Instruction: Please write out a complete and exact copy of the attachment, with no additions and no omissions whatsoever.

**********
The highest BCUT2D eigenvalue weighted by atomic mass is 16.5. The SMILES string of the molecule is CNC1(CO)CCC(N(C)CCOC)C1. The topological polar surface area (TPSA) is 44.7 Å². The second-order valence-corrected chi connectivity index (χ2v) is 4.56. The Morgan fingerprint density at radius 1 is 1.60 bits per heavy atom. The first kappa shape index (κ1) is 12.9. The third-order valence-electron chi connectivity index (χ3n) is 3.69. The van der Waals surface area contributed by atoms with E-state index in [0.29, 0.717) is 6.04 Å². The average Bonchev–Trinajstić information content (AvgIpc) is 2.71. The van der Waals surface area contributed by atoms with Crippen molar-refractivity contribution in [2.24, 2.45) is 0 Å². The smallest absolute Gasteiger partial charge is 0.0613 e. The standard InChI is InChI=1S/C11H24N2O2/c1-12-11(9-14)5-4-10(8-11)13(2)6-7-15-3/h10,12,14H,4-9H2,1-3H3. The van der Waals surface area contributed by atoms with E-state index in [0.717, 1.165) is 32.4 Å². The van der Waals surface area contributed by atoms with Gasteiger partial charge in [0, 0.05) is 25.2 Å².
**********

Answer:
The highest BCUT2D eigenvalue weighted by atomic mass is 16.5. The SMILES string of the molecule is CNC1(CO)CCC(N(C)CCOC)C1. The topological polar surface area (TPSA) is 44.7 Å². The second-order valence-corrected chi connectivity index (χ2v) is 4.56. The Morgan fingerprint density at radius 1 is 1.60 bits per heavy atom. The first kappa shape index (κ1) is 12.9. The third-order valence-electron chi connectivity index (χ3n) is 3.69. The van der Waals surface area contributed by atoms with E-state index in [0.29, 0.717) is 6.04 Å². The average Bonchev–Trinajstić information content (AvgIpc) is 2.71. The van der Waals surface area contributed by atoms with Crippen molar-refractivity contribution in [2.24, 2.45) is 0 Å². The smallest absolute Gasteiger partial charge is 0.0613 e. The standard InChI is InChI=1S/C11H24N2O2/c1-12-11(9-14)5-4-10(8-11)13(2)6-7-15-3/h10,12,14H,4-9H2,1-3H3. The van der Waals surface area contributed by atoms with E-state index in [0.717, 1.165) is 32.4 Å². The van der Waals surface area contributed by atoms with Gasteiger partial charge in [0, 0.05) is 25.2 Å².